Illustration by Claudia Pilbeam
Lemon is pregnant, a soft litter of puppies, due in a few weeks. She nuzzles into my hand, forcing my love onto herself, so I give in and scratch her ears. She pants, her belly round and full. She wanders away from me and flops down in the grass. The sun filters over her eyes, so she reshuffles, and then lets out a long sigh. I smile, as I realise how alike she is to a pregnant human.
I call Mum a few weeks later to see if she has birthed the puppies. Mum tells me Lemon forced a miscarriage. When I ask why she would do that, Mum explains that dogs can reabsorb the litter if something isn’t right.
‘Mothers always know,’ she says.
I wake before the world when I find out the news. At first, I don’t absorb it. I’m scrolling through Instagram the same way someone functions before coffee, but slowly, I get my fix, and my mind is working. By the time I read the news, the sky is the colour of peaches, clouds like tissue paper. Roe vs Wade is overturned in America. My brain is instantly thinking, thank God I’m in Australia. However, this does not dull the panic that’s smoking in my belly. It is an ignorant thought. Oceans do nothing to protect from sexism. If anything, America has taught it to swim. I climb out of my bed and sit by the fireplace. It provides me no warmth, so I cry hot tears instead.
I’m home helping Mum and Dad muster and mark lambs. Three hundred head. Mum is in the yards with the kelpies, pushing sheep up the race. I needle and drench while Dad brands and tags. It is a routine we mastered years ago when I was a kid. We move accordingly, shift when sheep need pushing up, step away so the dogs can get through. Some families rotate around kitchen benches to prepare feasts; we rotate around yards, sheep, and dogs. At some point, Mum struggles to push a mob of rams into the race. I jump back there with her, a black kelpie at my feet.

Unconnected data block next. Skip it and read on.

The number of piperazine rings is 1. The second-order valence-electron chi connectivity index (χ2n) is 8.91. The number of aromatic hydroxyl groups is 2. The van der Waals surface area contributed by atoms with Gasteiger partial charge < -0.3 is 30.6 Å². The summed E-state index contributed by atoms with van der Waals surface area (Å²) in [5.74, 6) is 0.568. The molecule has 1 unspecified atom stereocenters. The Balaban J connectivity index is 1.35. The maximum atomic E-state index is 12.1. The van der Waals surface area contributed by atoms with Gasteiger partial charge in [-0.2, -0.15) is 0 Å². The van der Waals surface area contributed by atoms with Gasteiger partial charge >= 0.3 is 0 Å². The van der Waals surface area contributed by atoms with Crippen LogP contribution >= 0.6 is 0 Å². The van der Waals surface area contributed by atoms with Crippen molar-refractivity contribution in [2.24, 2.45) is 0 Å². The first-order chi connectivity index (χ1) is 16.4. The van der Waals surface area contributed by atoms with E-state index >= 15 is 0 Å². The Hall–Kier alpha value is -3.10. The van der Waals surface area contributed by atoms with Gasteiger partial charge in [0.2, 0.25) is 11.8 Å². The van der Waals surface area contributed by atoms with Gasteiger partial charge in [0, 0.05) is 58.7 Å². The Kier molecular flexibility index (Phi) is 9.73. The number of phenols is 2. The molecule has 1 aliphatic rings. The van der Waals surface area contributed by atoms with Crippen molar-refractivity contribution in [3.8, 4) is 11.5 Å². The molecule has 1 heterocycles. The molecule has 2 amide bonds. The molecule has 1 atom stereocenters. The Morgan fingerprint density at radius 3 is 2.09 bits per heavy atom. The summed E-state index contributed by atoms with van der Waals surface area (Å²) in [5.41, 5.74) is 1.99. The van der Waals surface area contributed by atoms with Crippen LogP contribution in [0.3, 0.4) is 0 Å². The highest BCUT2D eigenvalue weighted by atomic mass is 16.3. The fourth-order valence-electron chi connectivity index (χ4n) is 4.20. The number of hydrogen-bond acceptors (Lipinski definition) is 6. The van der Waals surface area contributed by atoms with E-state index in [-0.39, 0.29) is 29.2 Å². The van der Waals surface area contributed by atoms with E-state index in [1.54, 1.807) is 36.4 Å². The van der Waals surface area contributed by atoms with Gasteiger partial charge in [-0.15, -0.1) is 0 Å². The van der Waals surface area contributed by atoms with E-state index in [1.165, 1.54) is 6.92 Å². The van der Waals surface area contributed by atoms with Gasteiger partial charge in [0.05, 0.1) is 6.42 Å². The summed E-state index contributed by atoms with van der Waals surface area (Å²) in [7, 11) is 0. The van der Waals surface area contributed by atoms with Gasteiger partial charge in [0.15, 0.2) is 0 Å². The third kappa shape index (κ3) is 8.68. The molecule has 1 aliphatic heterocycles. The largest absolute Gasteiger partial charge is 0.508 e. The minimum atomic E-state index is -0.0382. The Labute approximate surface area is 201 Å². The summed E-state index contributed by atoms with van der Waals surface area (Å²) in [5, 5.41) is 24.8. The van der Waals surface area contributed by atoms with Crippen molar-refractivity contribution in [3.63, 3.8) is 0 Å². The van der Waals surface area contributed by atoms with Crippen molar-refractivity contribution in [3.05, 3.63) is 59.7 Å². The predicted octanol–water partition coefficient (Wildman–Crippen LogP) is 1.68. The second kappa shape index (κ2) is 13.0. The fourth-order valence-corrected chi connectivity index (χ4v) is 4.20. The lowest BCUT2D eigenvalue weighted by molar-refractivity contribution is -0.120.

‘Push ‘em up,’ I say. The kelpie barks and sweeps across the yard. The rams shift, and they understand they must move forward. I tell the dog to sit, and she does. I look at Mum. ‘I think I want to go to a protest.’
‘You can’t.’ That’s all she says. I refrain from saying that I wasn’t asking for her permission. I climb back over the fence and walk up the race. For the remainder of the afternoon, we are unbalanced, and sheep spill everywhere.
I pull tarot cards every morning in July. A ritual, for myself. Some of my friends think they’re a waste of time, but I find comfort in their meanings, like every vibration will become a ripple, like this world is moving through us, rather than with us. I pull the same card for a while: the Ace of Swords. It is a card of great force, and means to triumph or conquest, either in love or hatred. For a while, I can’t pair the meaning with my life. It isn’t until one frosty morning, do I consider that it is not talking of any of my triumphs.
It is after all, a card of great force.
I buy a pink dress to wear at a literary salon. I make peace with the colour. For years, we blued. I didn’t like its deliberate grandstanding, parading purported femininity. For so long, I thought being feminine should’ve been a secret, like secrecy equalled elegance, and that’s what being a woman came down to. I am not elegant. I’m heavy, with chocolate cake thighs, and like a blister, I hold more anger than forgiveness.
I was taught where pink was soft, and I was calloused. It wasn’t until I became older did I realise I could be both. Being a woman means I am both.
‘Bitch!’ Some guy hollers as they drive past while I finish my afternoon walk. I didn’t even know he was trying to talk to me out of his car window. Taylor Swift was blaring through my earphones, and I turn her down for no one. He just happened to scream as a song was finishing (Champagne Problems). There is no guilt. If I had heard him, I would have ignored him, and I would still be a bitch.